• Goods and technologies for use in the aviation and space industries;
    • Goods and technologies used for maritime navigation;
    • Iron and steel products (import and export);
    • Luxury goods whose value exceeds €300 per unit, including clothing, cosmetics and alcohol, as well as, for example, mobile phones whose value exceeds €750 per unit.
  • The export of a wide range of goods named in appendix XXIII of EU Regulation No. 833/2014 to Russia is forbidden, including, for example, roses, rhododendrons, chalk, clay, various chemicals, paint, pigments, paper, clothing (including used clothing), textiles and various apparatuses.
  • The import of coal products, as well a wide range of goods named in appendix XXI of EU Regulation No. 833/2014, from Russia is forbidden, including, for example, caviar, wood and wood products, cement and concrete products, fertiliser, fibreglass, furniture and furniture parts, among others.
  • Investing in the Russian energy sector is forbidden, including increasing your share percentage in companies from this sector.
  • Investing or taking part in projects co-financed by the Russian Direct Investment Fund is forbidden.
  • All aeroplanes registered in Russia, or which belong to or are controlled by Russian legal entities or private individuals, are banned from EU airspace and airports.
  • Several Russian propaganda media sources are banned from broadcasting in EU territory.
  • Payments with businesses belonging to the Russian government named in appendix XIX of EU Regulation No. 2022/428, as well as the subsidiaries of these businesses (more than 50% ownership) are forbidden.
  • Payments with several Russian banks are also forbidden, including VTB, Otkritie, Novikombank and Sovcombank. In line with US sanctions, payments with Sberbank are also forbidden.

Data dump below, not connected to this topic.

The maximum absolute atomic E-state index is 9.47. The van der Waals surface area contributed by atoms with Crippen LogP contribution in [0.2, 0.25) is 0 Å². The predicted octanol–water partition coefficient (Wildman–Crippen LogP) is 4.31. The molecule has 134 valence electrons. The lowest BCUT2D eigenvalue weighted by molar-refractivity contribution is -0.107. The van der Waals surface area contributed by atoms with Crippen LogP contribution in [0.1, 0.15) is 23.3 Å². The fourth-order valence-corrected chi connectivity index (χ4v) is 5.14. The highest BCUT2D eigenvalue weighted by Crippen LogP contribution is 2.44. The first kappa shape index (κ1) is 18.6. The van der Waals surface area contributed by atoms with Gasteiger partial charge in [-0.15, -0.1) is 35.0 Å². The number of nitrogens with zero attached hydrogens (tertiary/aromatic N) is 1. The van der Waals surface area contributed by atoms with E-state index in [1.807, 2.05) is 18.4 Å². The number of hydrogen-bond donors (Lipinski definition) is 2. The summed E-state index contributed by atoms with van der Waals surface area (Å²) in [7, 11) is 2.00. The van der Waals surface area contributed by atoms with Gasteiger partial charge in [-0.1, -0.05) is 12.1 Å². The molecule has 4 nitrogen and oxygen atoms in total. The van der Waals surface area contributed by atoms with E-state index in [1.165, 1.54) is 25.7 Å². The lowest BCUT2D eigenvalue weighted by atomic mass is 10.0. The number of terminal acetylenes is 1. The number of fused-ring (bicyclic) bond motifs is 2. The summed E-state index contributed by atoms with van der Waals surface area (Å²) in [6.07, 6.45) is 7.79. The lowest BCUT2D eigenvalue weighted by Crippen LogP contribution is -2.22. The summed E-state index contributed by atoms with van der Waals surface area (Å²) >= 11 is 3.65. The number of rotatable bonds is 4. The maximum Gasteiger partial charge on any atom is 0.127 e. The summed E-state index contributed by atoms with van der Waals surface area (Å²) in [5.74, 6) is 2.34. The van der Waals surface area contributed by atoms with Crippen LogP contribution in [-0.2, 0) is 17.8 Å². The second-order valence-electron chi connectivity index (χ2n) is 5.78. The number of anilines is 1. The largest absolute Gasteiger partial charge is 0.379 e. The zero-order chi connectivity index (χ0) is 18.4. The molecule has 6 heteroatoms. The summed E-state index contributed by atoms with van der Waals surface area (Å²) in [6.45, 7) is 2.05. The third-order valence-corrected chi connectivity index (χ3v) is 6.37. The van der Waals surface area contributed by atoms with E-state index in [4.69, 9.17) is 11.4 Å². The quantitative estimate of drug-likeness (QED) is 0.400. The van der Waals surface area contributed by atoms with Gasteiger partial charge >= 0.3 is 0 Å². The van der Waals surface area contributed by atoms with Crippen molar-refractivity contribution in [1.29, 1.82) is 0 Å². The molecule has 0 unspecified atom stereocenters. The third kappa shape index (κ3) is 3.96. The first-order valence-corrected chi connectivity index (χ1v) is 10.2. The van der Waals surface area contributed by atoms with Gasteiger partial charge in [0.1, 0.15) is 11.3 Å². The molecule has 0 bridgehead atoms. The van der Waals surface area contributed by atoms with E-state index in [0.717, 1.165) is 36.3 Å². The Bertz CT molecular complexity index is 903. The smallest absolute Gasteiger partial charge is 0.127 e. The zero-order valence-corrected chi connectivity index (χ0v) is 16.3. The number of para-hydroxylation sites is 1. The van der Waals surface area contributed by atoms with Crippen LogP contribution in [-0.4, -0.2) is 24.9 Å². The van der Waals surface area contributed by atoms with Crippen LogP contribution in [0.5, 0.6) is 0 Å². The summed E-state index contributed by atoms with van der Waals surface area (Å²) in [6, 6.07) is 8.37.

• Providing credit rating services to any Russian legal entity or private individual without an EU residence permit is forbidden.
  • Various bans are in place relating to the use of the Russian financial system, including relating to financial instruments.
  • Russian ships, including yachts and other recreational watercraft sailing under the Russian flag are banned from mooring at EU ports. This also applies to Russian ships who have changed their flag since February 24th, 2022.
  • Russian road freight is banned from carrying goods into the EU, including transit.


Business relationships with 183 private individuals and 26 legal entities, as well as the legal entities owned or controlled by them, is forbidden. Persons who are subject to sanctions can be found in the search engine, while the legal entities owned or controlled by them are not listed.

  • Directly or indirectly exporting the following to Belarus is forbidden:
    • Dual-use goods and technologies.
    • Goods and technologies which may contribute to increasing Belarusian military and technological power or developing its defence and security sector.